The Post: Memorial Day Reflections on Gifts We Can Give Back

Today is Memorial Day. Not the day for cookouts, but remembrance of gifts given to us by the sacrifice of others. In preparing my teaching for tonight’s meditation class, I thought about what gifts we can give back. I thought about three gifts: Acknowledging. Sending the gift of meditative compassion or prayers. Contemplating how war starts and how peace can be grown, so maybe so many young people will never have to make such sacrifices in the first place.

In acknowledging, we learn about what those men and women have gone through, witnessed, given up, suffered. Maybe we read about it, or hear it from them as we meet them or volunteer at a USO or VA hospital. We can’t fix their suffering. But we listen and walk with them through their struggles, validate their experiences. It takes courage to hear these stories but maybe that’s key to the power of this gift. Validation of someone’s feelings can be a powerful medicine.

Sending compassion or prayers can be even more expansive. I believe those can reach anyone anywhere, and the generosity and good will in them, has no limits. And maybe, just maybe, one of those prayers or thoughts released to the Universe will be directed to someone who’s at the end of their rope: a soldier in a foxhole, a mother at home stressed-out from her husband’s 3rd deployment while she struggles to keep kids and household afloat. Perhaps in that bleak moment, they will feel a moment of comfort and not even know why. Yet maybe it will be the moment of comfort they need to keep going.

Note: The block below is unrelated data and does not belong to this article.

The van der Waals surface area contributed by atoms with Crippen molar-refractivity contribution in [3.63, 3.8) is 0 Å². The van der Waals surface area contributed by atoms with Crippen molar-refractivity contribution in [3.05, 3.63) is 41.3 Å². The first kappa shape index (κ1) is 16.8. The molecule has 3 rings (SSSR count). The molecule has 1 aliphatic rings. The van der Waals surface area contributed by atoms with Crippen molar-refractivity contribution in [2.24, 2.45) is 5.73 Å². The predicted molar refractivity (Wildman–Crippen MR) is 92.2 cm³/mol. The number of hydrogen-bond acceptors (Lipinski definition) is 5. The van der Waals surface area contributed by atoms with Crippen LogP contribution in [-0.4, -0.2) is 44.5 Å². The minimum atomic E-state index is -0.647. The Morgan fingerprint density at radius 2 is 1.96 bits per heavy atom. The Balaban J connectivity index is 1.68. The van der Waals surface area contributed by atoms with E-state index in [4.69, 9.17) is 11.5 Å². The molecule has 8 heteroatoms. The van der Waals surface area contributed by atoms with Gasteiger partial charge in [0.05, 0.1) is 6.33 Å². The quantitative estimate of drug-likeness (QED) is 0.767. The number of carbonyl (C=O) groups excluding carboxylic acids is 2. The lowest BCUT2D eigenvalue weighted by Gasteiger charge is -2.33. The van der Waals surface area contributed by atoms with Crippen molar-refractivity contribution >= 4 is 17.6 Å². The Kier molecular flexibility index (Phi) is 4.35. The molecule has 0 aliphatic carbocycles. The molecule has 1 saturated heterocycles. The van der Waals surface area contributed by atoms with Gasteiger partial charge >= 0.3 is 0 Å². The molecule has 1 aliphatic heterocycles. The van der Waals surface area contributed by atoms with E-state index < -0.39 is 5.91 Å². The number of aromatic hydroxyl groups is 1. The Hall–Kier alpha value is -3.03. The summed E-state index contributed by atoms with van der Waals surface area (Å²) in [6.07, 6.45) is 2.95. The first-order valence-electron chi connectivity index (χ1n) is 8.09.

In contemplating peace vs. war, there are many leaders to guide us. Pema Chodron, an American Buddhist nun, notes in her book, Practicing Peace in Times of War, that “war and peace start in the hearts of individuals.” She further observes that peace is “softening what is rigid in our hearts,” and that “war is never going to end as long as our hearts are hardened against each other.” Thich Nhat Hanh, a Vietnamese Buddhist monk who lived through the Vietnam War reminds us that “In a time of anger or despair, even if we feel overwhelmed, our love is still there. Our capacity to communicate, forgive, to be compassionate is still there. …We are more than our anger….we do have within us the capacity to love, to understand, to be compassionate, always.”

War seems to come out of struggle that got out of control. A friend shared with me this following meditation line from her Yoga CD, Energy Awareness Meditations, by Sudhir Jonathan Foust, President of the Kripalu Center for Yoga and Health (track 2):

“Feeling who you are in the absence of struggle.”

(The full guided meditation instruction runs: “Feeling the sensation, feeling the flow of breath, feeling who you are in the absense of struggle, in the radiance of effortlessness.”)

Maybe if we could catch the struggle before it grew huge, if we could remember who we are at our deepest hearts, we could avoid it becoming such a mess. And then we could celebrate Memorial Day without so many hurt and dead.

In our imperfect world, perhaps it will be many lifetimes to achieve such a goal. Still, there are many real gifts that can be given to honor those who sacrifice for us. As I mentioned above, there is always the USO, or VA hospital visits, making quilts, or buying a soldier a meal.

Another unusual but incredibly heartfelt gift comes from this group of artists to the families of those who lost someone in this war. These artists have used their talents to create portraits of those lost servicemen. They take pictures and feedback the family provides, then try to capture not only the likeness, but the heart essence of that person, in the portraits. These are done free of charge for the family.

If you would like to read more about this effort, or to participate should you be an artist, here’s the CNN article from May 23 2008: “Portraits of fallen comfort broken hearts.”

To all who have sacrificed for the rest of us, I simply offer a prayer, and a thank you.

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